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2 Answers 2

some_fct and other_fct both sleep for 10 seconds each, so the app will be unresponsive for at least 20 seconds when it starts up since those sleeps all happen before mainloop is called. Are you saying that even after those 20 seconds the app is unresponsive, or are you asking why it's unresponsive for the first 20 seconds?

Tkinter is single threaded, which means that any time you put in a sleep it's not going to be able to service events for the duration of the sleep. It is this servicing of events that defines "responsiveness".

share|improve this answer
    
The unresponsiveness is from the meter window. When the program is run you see the meter progress 10%, 20%, 30%... etc. But as soon as you click on the progress window and try to move it, or click on a different window (both of these while program is running and counting) the progress bar window becomes blank and un responsive. Sometimes it gets the "Not Responding" next to the title in Windows XP. I have the sleeps in there so you can see it do something. –  Das.Rot Feb 1 '11 at 21:34
    
It is "unresponsive" because it is the mainloop that "responds". So, until mainloop runs it will pretty much by definition be unresponsive. The reason you see anything at all is that your code occasionally calls update_idletasks which forces the screen to update. Any event processing (which is how a window responds to mouse clicks, movement, gaining focus, etc) won't happen until the event loop is entered. –  Bryan Oakley Feb 1 '11 at 21:41
    
So, if I understand you correctly, in order to see the progress bar correctly the program should be in mainloop? If so, is it even possible for a program to be in mainloop as well as completing other tasks (such as some_fct and other fct). I don't really see how the original demo code got away with this. Was root.mainloop() run immidiately after the m.after() command and before it went into the recursive _demo code? –  Das.Rot Feb 1 '11 at 21:51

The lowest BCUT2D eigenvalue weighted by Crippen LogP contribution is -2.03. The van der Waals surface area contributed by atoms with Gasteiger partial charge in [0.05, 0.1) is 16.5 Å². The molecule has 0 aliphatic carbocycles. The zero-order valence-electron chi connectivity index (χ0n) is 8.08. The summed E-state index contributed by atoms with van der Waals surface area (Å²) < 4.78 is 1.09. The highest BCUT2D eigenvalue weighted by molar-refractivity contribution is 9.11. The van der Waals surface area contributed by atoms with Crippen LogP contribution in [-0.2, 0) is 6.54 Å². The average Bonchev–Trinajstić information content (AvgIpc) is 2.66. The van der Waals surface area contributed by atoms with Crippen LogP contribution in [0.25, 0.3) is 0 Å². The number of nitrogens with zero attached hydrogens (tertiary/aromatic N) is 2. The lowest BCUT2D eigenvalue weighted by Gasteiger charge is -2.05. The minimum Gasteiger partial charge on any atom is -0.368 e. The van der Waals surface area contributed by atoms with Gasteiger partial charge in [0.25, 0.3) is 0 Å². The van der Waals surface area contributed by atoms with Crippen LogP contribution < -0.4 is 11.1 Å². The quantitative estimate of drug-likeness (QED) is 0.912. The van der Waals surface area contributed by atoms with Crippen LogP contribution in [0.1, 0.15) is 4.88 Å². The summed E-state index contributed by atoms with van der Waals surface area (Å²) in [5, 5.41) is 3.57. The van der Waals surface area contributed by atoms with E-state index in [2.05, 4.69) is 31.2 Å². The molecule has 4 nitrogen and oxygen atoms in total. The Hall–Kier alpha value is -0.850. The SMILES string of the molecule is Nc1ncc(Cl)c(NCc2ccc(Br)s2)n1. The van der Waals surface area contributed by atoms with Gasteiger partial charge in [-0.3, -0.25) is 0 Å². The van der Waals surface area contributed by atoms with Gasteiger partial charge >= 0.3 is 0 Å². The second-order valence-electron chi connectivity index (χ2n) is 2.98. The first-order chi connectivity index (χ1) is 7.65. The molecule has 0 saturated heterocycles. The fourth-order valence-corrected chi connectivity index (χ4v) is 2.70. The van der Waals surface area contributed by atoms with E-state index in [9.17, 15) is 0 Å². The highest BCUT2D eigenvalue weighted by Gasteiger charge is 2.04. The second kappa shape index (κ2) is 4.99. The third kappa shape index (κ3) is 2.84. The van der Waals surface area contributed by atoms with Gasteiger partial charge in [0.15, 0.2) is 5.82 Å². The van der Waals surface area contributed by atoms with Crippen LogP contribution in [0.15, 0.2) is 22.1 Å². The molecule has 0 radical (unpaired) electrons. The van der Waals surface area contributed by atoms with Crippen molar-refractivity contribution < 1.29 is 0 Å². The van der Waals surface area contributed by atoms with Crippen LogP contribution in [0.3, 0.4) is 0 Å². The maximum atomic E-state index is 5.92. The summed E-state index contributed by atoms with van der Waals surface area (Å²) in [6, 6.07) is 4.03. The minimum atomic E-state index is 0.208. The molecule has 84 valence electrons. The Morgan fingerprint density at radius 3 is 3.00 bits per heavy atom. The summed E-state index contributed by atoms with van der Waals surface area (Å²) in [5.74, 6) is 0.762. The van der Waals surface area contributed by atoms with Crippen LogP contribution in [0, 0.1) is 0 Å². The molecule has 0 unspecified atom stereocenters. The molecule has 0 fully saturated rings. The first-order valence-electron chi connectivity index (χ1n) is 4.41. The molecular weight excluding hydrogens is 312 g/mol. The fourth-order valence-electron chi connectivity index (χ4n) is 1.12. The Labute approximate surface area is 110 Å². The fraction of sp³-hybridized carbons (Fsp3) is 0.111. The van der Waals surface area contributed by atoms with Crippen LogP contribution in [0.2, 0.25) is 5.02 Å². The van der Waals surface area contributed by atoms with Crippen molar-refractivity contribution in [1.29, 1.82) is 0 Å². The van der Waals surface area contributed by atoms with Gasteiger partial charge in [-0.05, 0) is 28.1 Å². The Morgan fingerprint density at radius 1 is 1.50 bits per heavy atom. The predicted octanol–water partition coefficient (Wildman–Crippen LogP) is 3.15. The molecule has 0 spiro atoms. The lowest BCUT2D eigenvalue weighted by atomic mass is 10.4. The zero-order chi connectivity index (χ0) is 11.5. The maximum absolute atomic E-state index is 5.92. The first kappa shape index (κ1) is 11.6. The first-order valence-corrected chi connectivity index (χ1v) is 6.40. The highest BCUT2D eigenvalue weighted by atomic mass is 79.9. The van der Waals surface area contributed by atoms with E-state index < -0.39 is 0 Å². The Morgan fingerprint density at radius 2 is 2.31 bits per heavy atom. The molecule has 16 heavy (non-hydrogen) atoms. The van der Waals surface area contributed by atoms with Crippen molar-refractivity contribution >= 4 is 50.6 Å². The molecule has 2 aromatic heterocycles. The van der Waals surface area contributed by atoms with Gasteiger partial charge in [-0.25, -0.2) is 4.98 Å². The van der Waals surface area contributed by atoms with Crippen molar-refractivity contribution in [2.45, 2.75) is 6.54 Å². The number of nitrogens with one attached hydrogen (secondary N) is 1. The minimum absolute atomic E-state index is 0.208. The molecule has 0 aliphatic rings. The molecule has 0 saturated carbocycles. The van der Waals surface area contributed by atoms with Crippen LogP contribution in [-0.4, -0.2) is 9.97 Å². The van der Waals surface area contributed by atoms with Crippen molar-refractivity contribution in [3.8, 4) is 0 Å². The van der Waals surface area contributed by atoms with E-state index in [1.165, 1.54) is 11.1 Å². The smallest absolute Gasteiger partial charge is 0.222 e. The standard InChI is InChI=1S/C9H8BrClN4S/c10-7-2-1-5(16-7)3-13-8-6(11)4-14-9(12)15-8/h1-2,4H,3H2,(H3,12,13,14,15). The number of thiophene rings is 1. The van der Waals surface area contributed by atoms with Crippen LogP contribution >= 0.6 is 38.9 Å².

Yes, in order to see the progress bar correctly mainloop should be running. The original demo code works because it puts something in the event queue (using after) then immediately starts the event loop. The event loop sees something on the queue, pulls it off, and runs that code. In the process of running that code a new job (the "recursive" call) is added to the event queue. Lather, rinse, repeat. It's not actually recursive, it's simply requesting that the even loop call it again after a certain period of time. –  Bryan Oakley Feb 1 '11 at 22:05
    
After modifying the some_fct() and other_fct() calls in the main program to a m.after(1000, lambda: do_stuff(m)) where do_stuff calls some_fct() and other_fct() I still have the same problem. Shouldn't this have fixed this? –  Das.Rot Feb 1 '11 at 22:16
up vote 1 down vote accepted

Here is the code I used to get what I wanted:

##-------------demo code--------------------------------------------##

def count_numbers(number):
    i = 0
    while i < number:
        i = i + 1

def some_fct():
    global count
    i = 0
    while i < 5:
        count = count + 1
        count_numbers(5000000)
        i = i + 1

def other_fct():
    global count
    i = 0
    while i < 5:
        count = count + 1
        count_numbers(5000000)
        i = i + 1

def do_stuff():
    some_fct()
    other_fct()

def update_progress(m):
    value = float(count) / total
    if value < 1.0:
        m.set(value)
        m.after(500, lambda: update_progress(m))
    else:
        m.set(value, 'Process Completed')

if __name__ == '__main__':
    global count
    global total
    count = 0
    total = 10
    root = Tkinter.Tk(className='meter demo')
    m = Meter(root, relief='ridge', bd=3)
    m.pack(fill='x')
    m.set(0.0, 'Starting meter')    
    m.after(50, lambda: update_progress(m))
    thread.start_new_thread(do_stuff, () )
    root.mainloop()